Active surveillance in men with Gleason 3 + 4 = 7 prostate cancer at diagnosis

A critical question for men with favorable intermediate-risk prostate cancer (based primarily on a Gleason score of 3 + 4 = 7) can often be, “How safe would it be for me to go on active surveillance for a while after initial diagnosis?” … READ MORE …

Is Retzius-sparing radical prostatectomy the surgical wave of the future?

Back in the early 1980s, Dr. Patrick Walsh at the Johns Hopkins Medical Center in Baltimore changed the nature of surgical treatment for prostate cancer when he first started to conduct so-called nerve-sparing radical prostatectomies. … READ MORE …

Updated PIVOT data seem to support recent AUA/ASTRO/SUO guidelines

A new article in this week’s New England Journal of Medicine has given us follow-up data from the PIVOT trial of radical prostatectomy vs. simple observation in treatment of localized prostate cancer. … READ MORE …

Eighth randomized clinical trial of hypofractionated radiation therapy

We now have data from an eighth randomized clinical trial of hypofractionated radiation therapy. There are no surprises: … READ MORE …

Letters to the Editor on interpretation of data from the ProtecT trial

In September last year, Hamdy et al. published the initial results of the ProtecT trial — a trial designed to compare overall outcomes at 10 years among > 1,600 men diagnosed with low- and intermediate-risk, localized prostate cancer and randomized to treatment by surgery, by external beam radiation therapy, or by active monitoring (a very basic form of active surveillance). … READ MORE …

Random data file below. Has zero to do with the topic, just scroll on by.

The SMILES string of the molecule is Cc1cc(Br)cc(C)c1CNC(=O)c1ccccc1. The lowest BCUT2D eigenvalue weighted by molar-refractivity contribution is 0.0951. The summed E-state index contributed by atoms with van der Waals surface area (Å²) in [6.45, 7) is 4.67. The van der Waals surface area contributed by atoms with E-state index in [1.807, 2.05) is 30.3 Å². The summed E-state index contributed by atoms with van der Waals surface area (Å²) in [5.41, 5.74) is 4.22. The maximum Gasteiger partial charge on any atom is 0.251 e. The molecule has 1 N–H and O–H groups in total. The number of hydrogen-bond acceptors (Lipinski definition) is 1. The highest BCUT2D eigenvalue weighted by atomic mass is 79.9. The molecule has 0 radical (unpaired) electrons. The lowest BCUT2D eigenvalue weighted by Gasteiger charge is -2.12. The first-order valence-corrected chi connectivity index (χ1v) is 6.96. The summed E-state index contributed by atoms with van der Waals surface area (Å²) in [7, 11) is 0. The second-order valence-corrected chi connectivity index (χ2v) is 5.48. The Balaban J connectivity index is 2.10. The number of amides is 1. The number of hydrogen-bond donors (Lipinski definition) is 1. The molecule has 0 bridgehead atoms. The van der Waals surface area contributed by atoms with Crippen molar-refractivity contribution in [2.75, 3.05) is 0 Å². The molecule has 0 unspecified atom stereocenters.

Early chemotherapy in treatment of high-risk and aggressive prostate cancers?

So the results from the CHAARTED and STAMPEDE trials over the past few years have re-ignited debate over the appropriateness of early use of chemotherapy in the treatment of aggressive forms of prostate cancer. … READ MORE …

Body mass index, surgery, and risk for prostate cancer-specific death

It is well understood that there is an association between obesity and future risk for prostate cancer-specific mortality among cancer-free men. What has not been so clear is the relationship between obesity and long-term outcomes, post-treatment, among men diagnosed early with localized disease … READ MORE …